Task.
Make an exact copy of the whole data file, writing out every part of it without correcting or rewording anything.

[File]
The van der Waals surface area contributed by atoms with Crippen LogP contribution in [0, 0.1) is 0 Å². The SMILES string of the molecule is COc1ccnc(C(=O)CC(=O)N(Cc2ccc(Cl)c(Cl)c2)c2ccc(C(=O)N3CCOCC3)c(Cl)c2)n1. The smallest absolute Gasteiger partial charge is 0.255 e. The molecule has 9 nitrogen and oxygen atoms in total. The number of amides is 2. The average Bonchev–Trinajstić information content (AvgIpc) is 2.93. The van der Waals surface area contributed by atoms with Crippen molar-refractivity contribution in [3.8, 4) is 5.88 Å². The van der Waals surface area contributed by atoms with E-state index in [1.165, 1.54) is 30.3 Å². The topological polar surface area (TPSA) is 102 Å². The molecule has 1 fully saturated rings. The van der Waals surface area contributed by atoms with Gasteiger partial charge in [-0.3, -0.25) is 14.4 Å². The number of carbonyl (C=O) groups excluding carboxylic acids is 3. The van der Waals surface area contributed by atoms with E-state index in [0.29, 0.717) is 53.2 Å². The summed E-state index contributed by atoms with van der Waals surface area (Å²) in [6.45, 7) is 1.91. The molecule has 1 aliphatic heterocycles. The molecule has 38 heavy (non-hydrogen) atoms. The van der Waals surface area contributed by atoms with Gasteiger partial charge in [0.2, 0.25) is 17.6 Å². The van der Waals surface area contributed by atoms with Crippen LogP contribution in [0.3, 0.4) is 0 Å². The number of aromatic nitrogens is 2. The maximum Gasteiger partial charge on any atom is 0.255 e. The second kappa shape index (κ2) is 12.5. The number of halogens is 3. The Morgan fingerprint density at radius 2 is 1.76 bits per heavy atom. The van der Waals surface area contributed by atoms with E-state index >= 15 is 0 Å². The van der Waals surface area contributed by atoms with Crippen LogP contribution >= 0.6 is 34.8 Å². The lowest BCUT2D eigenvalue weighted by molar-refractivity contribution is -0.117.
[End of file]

The van der Waals surface area contributed by atoms with Crippen LogP contribution in [0, 0.1) is 0 Å². The SMILES string of the molecule is COc1ccnc(C(=O)CC(=O)N(Cc2ccc(Cl)c(Cl)c2)c2ccc(C(=O)N3CCOCC3)c(Cl)c2)n1. The smallest absolute Gasteiger partial charge is 0.255 e. The molecule has 9 nitrogen and oxygen atoms in total. The number of amides is 2. The average Bonchev–Trinajstić information content (AvgIpc) is 2.93. The van der Waals surface area contributed by atoms with Crippen molar-refractivity contribution in [3.8, 4) is 5.88 Å². The van der Waals surface area contributed by atoms with E-state index in [1.165, 1.54) is 30.3 Å². The topological polar surface area (TPSA) is 102 Å². The molecule has 1 fully saturated rings. The van der Waals surface area contributed by atoms with Gasteiger partial charge in [-0.3, -0.25) is 14.4 Å². The number of carbonyl (C=O) groups excluding carboxylic acids is 3. The van der Waals surface area contributed by atoms with E-state index in [0.29, 0.717) is 53.2 Å². The summed E-state index contributed by atoms with van der Waals surface area (Å²) in [6.45, 7) is 1.91. The molecule has 1 aliphatic heterocycles. The molecule has 38 heavy (non-hydrogen) atoms. The van der Waals surface area contributed by atoms with Gasteiger partial charge in [0.2, 0.25) is 17.6 Å². The van der Waals surface area contributed by atoms with Crippen LogP contribution in [0.3, 0.4) is 0 Å². The number of aromatic nitrogens is 2. The maximum Gasteiger partial charge on any atom is 0.255 e. The second kappa shape index (κ2) is 12.5. The number of halogens is 3. The Morgan fingerprint density at radius 2 is 1.76 bits per heavy atom. The van der Waals surface area contributed by atoms with E-state index >= 15 is 0 Å². The van der Waals surface area contributed by atoms with Crippen LogP contribution >= 0.6 is 34.8 Å². The lowest BCUT2D eigenvalue weighted by molar-refractivity contribution is -0.117.